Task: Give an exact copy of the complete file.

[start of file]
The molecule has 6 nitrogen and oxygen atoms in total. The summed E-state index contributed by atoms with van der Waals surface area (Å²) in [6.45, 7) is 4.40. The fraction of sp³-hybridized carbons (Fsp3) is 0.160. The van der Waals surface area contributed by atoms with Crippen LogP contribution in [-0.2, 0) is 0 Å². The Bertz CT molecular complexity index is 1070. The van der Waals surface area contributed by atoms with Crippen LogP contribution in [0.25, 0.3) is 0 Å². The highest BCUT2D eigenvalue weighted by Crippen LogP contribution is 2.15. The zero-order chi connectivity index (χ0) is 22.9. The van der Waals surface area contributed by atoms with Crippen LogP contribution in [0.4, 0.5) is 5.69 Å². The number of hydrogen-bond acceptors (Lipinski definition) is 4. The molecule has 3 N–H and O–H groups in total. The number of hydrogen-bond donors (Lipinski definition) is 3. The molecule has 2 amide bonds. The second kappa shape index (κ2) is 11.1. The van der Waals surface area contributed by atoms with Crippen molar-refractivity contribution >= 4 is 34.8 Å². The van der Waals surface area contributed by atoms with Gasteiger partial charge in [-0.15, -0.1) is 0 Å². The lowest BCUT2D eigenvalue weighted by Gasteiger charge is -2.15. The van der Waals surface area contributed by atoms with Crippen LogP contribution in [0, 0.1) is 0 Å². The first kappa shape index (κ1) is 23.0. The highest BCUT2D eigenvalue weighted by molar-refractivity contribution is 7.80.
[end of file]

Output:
The molecule has 6 nitrogen and oxygen atoms in total. The summed E-state index contributed by atoms with van der Waals surface area (Å²) in [6.45, 7) is 4.40. The fraction of sp³-hybridized carbons (Fsp3) is 0.160. The van der Waals surface area contributed by atoms with Crippen LogP contribution in [-0.2, 0) is 0 Å². The Bertz CT molecular complexity index is 1070. The van der Waals surface area contributed by atoms with Crippen LogP contribution in [0.25, 0.3) is 0 Å². The highest BCUT2D eigenvalue weighted by Crippen LogP contribution is 2.15. The zero-order chi connectivity index (χ0) is 22.9. The van der Waals surface area contributed by atoms with Crippen LogP contribution in [0.4, 0.5) is 5.69 Å². The number of hydrogen-bond acceptors (Lipinski definition) is 4. The molecule has 3 N–H and O–H groups in total. The number of hydrogen-bond donors (Lipinski definition) is 3. The molecule has 2 amide bonds. The second kappa shape index (κ2) is 11.1. The van der Waals surface area contributed by atoms with Crippen molar-refractivity contribution >= 4 is 34.8 Å². The van der Waals surface area contributed by atoms with Gasteiger partial charge in [-0.15, -0.1) is 0 Å². The lowest BCUT2D eigenvalue weighted by Gasteiger charge is -2.15. The van der Waals surface area contributed by atoms with Crippen LogP contribution in [0, 0.1) is 0 Å². The first kappa shape index (κ1) is 23.0. The highest BCUT2D eigenvalue weighted by molar-refractivity contribution is 7.80.